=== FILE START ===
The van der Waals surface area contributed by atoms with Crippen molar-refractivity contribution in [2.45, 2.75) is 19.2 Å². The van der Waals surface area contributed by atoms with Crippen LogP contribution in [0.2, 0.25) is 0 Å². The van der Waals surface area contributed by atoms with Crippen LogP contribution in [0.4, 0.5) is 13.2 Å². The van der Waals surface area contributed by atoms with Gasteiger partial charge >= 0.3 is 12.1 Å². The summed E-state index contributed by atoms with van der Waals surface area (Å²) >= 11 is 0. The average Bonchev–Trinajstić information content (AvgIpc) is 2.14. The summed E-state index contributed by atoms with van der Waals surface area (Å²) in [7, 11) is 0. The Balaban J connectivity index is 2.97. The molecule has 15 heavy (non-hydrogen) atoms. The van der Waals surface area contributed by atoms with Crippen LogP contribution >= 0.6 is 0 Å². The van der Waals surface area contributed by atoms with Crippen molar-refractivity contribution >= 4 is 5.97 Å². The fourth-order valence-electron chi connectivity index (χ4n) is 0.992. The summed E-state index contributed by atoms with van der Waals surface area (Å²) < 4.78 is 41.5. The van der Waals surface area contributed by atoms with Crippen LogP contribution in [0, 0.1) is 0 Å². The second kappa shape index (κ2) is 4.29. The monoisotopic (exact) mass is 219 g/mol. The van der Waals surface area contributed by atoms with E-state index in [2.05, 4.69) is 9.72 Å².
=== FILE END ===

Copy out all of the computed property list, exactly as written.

The van der Waals surface area contributed by atoms with Crippen molar-refractivity contribution in [2.45, 2.75) is 19.2 Å². The van der Waals surface area contributed by atoms with Crippen LogP contribution in [0.2, 0.25) is 0 Å². The van der Waals surface area contributed by atoms with Crippen LogP contribution in [0.4, 0.5) is 13.2 Å². The van der Waals surface area contributed by atoms with Gasteiger partial charge >= 0.3 is 12.1 Å². The summed E-state index contributed by atoms with van der Waals surface area (Å²) >= 11 is 0. The average Bonchev–Trinajstić information content (AvgIpc) is 2.14. The summed E-state index contributed by atoms with van der Waals surface area (Å²) in [7, 11) is 0. The Balaban J connectivity index is 2.97. The molecule has 15 heavy (non-hydrogen) atoms. The van der Waals surface area contributed by atoms with Crippen LogP contribution >= 0.6 is 0 Å². The van der Waals surface area contributed by atoms with Crippen molar-refractivity contribution >= 4 is 5.97 Å². The fourth-order valence-electron chi connectivity index (χ4n) is 0.992. The summed E-state index contributed by atoms with van der Waals surface area (Å²) < 4.78 is 41.5. The van der Waals surface area contributed by atoms with Crippen LogP contribution in [0, 0.1) is 0 Å². The second kappa shape index (κ2) is 4.29. The monoisotopic (exact) mass is 219 g/mol. The van der Waals surface area contributed by atoms with E-state index in [2.05, 4.69) is 9.72 Å².